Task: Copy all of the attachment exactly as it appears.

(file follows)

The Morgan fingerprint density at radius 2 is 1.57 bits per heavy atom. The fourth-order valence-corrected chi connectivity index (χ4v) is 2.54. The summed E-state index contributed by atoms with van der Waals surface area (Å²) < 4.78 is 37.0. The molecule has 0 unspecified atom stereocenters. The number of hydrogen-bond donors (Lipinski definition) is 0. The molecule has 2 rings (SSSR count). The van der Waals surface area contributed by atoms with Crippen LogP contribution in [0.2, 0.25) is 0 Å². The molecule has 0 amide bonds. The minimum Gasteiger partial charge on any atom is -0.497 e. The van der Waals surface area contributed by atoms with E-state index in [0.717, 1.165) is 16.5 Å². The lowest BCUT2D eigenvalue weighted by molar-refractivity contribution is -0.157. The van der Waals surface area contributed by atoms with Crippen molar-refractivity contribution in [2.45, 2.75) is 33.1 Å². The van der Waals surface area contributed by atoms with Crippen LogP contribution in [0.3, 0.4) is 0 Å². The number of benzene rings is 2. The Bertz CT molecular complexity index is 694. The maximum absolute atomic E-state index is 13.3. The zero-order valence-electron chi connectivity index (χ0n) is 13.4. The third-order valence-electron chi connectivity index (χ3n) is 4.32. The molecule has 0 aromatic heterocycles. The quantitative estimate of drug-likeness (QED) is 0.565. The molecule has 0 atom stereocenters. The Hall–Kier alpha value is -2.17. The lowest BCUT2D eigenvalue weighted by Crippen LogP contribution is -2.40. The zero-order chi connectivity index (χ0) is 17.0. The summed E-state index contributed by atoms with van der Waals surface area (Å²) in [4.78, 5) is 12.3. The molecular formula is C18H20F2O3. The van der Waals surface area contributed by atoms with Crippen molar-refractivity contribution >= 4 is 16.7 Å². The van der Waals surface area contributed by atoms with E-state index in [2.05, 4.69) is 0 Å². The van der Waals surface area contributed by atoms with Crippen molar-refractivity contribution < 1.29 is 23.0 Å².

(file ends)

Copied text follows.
The Morgan fingerprint density at radius 2 is 1.57 bits per heavy atom. The fourth-order valence-corrected chi connectivity index (χ4v) is 2.54. The summed E-state index contributed by atoms with van der Waals surface area (Å²) < 4.78 is 37.0. The molecule has 0 unspecified atom stereocenters. The number of hydrogen-bond donors (Lipinski definition) is 0. The molecule has 2 rings (SSSR count). The van der Waals surface area contributed by atoms with Crippen LogP contribution in [0.2, 0.25) is 0 Å². The molecule has 0 amide bonds. The minimum Gasteiger partial charge on any atom is -0.497 e. The van der Waals surface area contributed by atoms with E-state index in [0.717, 1.165) is 16.5 Å². The lowest BCUT2D eigenvalue weighted by molar-refractivity contribution is -0.157. The van der Waals surface area contributed by atoms with Crippen molar-refractivity contribution in [2.45, 2.75) is 33.1 Å². The van der Waals surface area contributed by atoms with Crippen LogP contribution in [0.3, 0.4) is 0 Å². The number of benzene rings is 2. The Bertz CT molecular complexity index is 694. The maximum absolute atomic E-state index is 13.3. The zero-order valence-electron chi connectivity index (χ0n) is 13.4. The third-order valence-electron chi connectivity index (χ3n) is 4.32. The molecule has 0 aromatic heterocycles. The quantitative estimate of drug-likeness (QED) is 0.565. The molecule has 0 atom stereocenters. The Hall–Kier alpha value is -2.17. The lowest BCUT2D eigenvalue weighted by Crippen LogP contribution is -2.40. The zero-order chi connectivity index (χ0) is 17.0. The summed E-state index contributed by atoms with van der Waals surface area (Å²) in [4.78, 5) is 12.3. The molecular formula is C18H20F2O3. The van der Waals surface area contributed by atoms with Crippen molar-refractivity contribution >= 4 is 16.7 Å². The van der Waals surface area contributed by atoms with E-state index in [2.05, 4.69) is 0 Å². The van der Waals surface area contributed by atoms with Crippen molar-refractivity contribution < 1.29 is 23.0 Å².